When students fall off track in traditional settings, it is critical that we provide environments that re-engage them in learning, address their unique needs, and create for them a sense of belonging at school. Research suggests these conditions are necessary for all students, particularly those who have fallen off track toward graduation, if they are to experience real academic achievement and ready themselves for college and career.

School and system leaders have an opportunity to design schools that meet students where they are.

Though the need is great, there is a small but growing cadre of schools and programs creating the conditions that allow these students to succeed. With intentionally-designed learning environments that address students’ academic, social, and developmental needs, these schools demonstrate that all young people can indeed succeed and thrive—if we support them in the right ways.

All young people can indeed succeed and thrive—if we support them in the right ways.

From our site visits and conversations—along with our prior work—we know that the most successful schools focus on positive youth development as a central organizing principle. They fully recognize that young people’s ability to achieve academic success is interrelated with their development as young adults. They have structures, teaching strategies, and supports that intentionally reinforce these goals. They harness young people’s interests and focus resources in such a way that schools become positive catalysts for youth development.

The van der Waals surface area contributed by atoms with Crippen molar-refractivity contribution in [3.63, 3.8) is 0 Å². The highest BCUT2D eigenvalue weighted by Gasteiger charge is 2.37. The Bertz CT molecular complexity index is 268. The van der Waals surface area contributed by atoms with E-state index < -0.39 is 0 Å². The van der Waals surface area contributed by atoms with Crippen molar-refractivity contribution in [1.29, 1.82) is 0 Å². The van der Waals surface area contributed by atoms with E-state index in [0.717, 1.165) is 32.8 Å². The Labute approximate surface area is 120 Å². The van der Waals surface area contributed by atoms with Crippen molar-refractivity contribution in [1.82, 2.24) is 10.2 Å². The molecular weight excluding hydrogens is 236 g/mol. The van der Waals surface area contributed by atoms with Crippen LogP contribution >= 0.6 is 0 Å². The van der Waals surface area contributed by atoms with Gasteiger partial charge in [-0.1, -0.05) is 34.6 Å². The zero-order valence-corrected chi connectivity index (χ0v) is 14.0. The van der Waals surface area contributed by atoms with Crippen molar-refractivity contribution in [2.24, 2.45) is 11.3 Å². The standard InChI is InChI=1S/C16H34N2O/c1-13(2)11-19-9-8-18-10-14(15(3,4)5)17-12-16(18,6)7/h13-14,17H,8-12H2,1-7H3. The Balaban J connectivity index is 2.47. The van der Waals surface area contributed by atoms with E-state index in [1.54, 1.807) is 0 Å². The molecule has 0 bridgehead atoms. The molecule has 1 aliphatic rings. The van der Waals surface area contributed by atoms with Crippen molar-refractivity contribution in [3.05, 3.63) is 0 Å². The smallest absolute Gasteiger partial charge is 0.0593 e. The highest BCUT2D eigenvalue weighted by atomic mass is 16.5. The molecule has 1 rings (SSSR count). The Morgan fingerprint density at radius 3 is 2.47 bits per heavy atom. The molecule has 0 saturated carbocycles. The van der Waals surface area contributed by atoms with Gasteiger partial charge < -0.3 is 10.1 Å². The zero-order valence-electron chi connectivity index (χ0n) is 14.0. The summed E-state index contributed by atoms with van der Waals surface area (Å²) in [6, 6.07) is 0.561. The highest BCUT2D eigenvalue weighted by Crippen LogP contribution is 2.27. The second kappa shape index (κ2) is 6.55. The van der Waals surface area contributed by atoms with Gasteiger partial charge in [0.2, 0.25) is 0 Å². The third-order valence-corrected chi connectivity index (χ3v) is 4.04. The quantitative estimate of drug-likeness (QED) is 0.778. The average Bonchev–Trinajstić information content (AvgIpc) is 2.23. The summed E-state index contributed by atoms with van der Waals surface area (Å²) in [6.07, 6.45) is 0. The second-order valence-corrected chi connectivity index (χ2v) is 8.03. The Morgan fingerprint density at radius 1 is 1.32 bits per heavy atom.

We’re learning how to create more options that work for students.

Through our site visits and conversations, we heard strong support for expanding the options available to students who are off track. In the words of one national expert, “we need to start from the assumption that all students have assets. We need to create environments that recognize this as the jumping off point for working with students.”

These experts, along with school and system leaders, agree that in addition to a focus on asset-based instruction and positive youth development, schools that serve students who are off track to graduate should reflect the following design characteristics:

  1. Intentional recruitment and enrollment. Students are often unaware of the supports available to them. The most successful schools proactively reach out to students and families.
  2. Access to small class sizes and individualized instruction. Small class sizes allow these programs to focus on individual students and to tailor instruction accordingly. Personalized learning offers tailored growth opportunities based on students’ skills and interests.